And in the 1979 interview with Keeble he even applies that insight to his own work, in relation to a period in the late ‘fifties when it turned, in Keeble’s words, “blacker, more harsh … strident … more violent in mood”. Collins explains this as a necessary expansion of direct, gestural energy, an enlargement before an inevitable condensation and a new formalising. Hell, then, is a necessary phase in the process. Despite Collins’ claims to see “no context for redemption” in Bacon’s work, the reverse turns out to be the case. “In a way he’s my brother”. A necessary monster, then.

Denis Williams may have felt desperately uncomfortable under Bacon’s influence, but it didn’t prevent him, if only as an occasional last resort, from parking the nipper with him. In Evelyn Williams’ excellent The Art of Denis Williams (Peepal Tree Press, 2012), his daughter Janice recalls the novel experience of being babysat by Francis:

Denis Williams, from the ‘Human World’ series, 1950

‘Denis shared a studio with Francis Bacon. From my earliest memories it appeared to be in a derelict building, bombed during the war, a wrecked shop front on the ground floor served as an entrance. Upstairs Denis had a room on one side of the landing, Francis on the other. Art materials and canvases were interchanged across the hall. A ray of light from a small window breached the dilapidated interior of Denis’ work space whilst Francis had metamorphosed his into a cavernous enclosure, blacked out and ominous. I can feel it now, being overwhelmed with the smell of turpentine and a dark foreboding. Denis was appreciative of canvases discarded by Francis, and would reverse them thus creating a clean serviceable area on which to paint. Francis didn’t have much patience with disappointing or unsatisfactory work. It would be quickly scrapped, a luxury most struggling artists could ill afford.

‘… a cavernous enclosure, blacked out and ominous … always in a black shirt, black trousers …’ Francis Bacon in 1950 by Sam Hunter

It’s like theatre in my head; the imagery and drama of such visits have remained with me forever. A highly charged tense atmosphere pervaded the studio emanating from both Francis and the decor. As a young child it was overpowering, seated on a rumple of bedding on the floor watching him paint on a large canvas hanging on the wall. He turned to check on me every now and then. “Don’t move and don’t talk to me,” he pronounced. Clutching my crayons and paper I was dumbstruck. “Draw!” he yelled. I gazed up at his face and black-attired body. He was always in a black shirt, black trousers and sandaled feet. At any given moment he could start shouting and swearing if things weren’t going well on the canvas. He was bold, intimidating and impatient; a big personality with big paintings. My memory tells me Francis had inherited family money from Anglo-Irish landed gentry connections. He didn’t visit our home more than a few times but I remember he was very fond of Catherine my mother. He gave her some beautiful cut glass dessert dishes, part of his inheritance which I now treasure, passed on to me in memory of the times Francis babysat me.’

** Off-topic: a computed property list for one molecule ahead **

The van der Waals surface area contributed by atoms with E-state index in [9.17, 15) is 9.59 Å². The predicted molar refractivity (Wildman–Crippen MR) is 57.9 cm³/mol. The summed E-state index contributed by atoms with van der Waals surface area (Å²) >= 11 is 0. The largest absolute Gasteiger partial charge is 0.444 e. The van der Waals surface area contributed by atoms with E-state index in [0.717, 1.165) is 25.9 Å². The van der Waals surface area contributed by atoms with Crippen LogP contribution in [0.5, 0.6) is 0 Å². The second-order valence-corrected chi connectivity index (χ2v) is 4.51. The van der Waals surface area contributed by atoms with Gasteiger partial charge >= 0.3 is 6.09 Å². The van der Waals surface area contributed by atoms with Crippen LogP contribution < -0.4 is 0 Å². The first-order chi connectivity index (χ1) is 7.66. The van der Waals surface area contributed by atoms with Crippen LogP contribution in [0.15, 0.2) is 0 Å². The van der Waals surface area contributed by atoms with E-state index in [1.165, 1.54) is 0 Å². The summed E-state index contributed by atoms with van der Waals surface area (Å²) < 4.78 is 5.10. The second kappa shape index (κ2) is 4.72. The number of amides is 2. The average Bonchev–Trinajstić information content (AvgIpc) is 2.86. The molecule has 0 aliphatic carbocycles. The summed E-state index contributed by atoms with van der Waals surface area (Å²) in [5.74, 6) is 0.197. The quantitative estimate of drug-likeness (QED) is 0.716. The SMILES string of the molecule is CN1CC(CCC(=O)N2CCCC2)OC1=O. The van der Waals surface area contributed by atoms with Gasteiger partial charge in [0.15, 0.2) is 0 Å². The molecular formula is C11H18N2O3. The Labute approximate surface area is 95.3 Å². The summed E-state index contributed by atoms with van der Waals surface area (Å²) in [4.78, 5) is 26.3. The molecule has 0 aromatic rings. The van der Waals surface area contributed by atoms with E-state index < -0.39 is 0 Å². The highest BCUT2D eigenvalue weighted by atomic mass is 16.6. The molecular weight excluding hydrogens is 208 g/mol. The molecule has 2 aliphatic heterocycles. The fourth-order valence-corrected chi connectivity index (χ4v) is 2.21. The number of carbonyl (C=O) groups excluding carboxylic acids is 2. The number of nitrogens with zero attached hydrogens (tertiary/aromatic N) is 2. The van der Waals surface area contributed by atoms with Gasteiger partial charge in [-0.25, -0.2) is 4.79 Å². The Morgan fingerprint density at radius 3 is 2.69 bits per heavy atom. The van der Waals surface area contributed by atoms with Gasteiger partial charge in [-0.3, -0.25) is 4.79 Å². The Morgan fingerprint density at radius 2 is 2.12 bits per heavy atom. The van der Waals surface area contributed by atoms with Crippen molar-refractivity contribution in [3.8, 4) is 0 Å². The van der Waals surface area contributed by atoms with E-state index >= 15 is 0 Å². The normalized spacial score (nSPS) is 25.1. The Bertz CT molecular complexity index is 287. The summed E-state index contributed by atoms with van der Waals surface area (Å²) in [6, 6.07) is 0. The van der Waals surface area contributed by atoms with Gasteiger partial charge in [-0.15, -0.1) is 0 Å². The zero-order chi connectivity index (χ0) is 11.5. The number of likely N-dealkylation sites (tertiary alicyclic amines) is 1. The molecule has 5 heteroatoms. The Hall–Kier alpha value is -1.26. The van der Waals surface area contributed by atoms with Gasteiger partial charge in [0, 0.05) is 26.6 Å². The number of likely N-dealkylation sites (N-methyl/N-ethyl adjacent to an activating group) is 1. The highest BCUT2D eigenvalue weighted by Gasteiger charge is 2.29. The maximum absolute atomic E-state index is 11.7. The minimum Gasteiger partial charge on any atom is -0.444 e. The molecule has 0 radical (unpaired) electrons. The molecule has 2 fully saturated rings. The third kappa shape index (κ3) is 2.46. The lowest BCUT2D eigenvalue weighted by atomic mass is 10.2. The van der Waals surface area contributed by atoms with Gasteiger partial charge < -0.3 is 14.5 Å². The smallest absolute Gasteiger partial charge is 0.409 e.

She seems to have survived unscathed, with the cut glass to prove it. In fact, we might judge it a formative experience, a necessary phase in the process of growth. And who kindly provided the crayons and paper? My guess is Bacon.

(Incidentally, which of the various addresses at which Bacon worked in the early ‘fifties was this? In 1951 he sold his studio at Cromwell Place, and would not move into the famous Reece Mews studio – now reconstructed in Dublin – until 1961. Not that it matters …)

Runes, redemption, signs, sacraments and selfishness

Odd how things sometimes come together. Some recent random reading has included David Jones’ book length poem The Anathemata, a bit of Swedenborg, and John Michell’s Megalithomania. Artists, antiquarians and archaeologists at the old stone monuments (a readable and relatively objective account, unmuddied by Michell’s usual New Age confusions).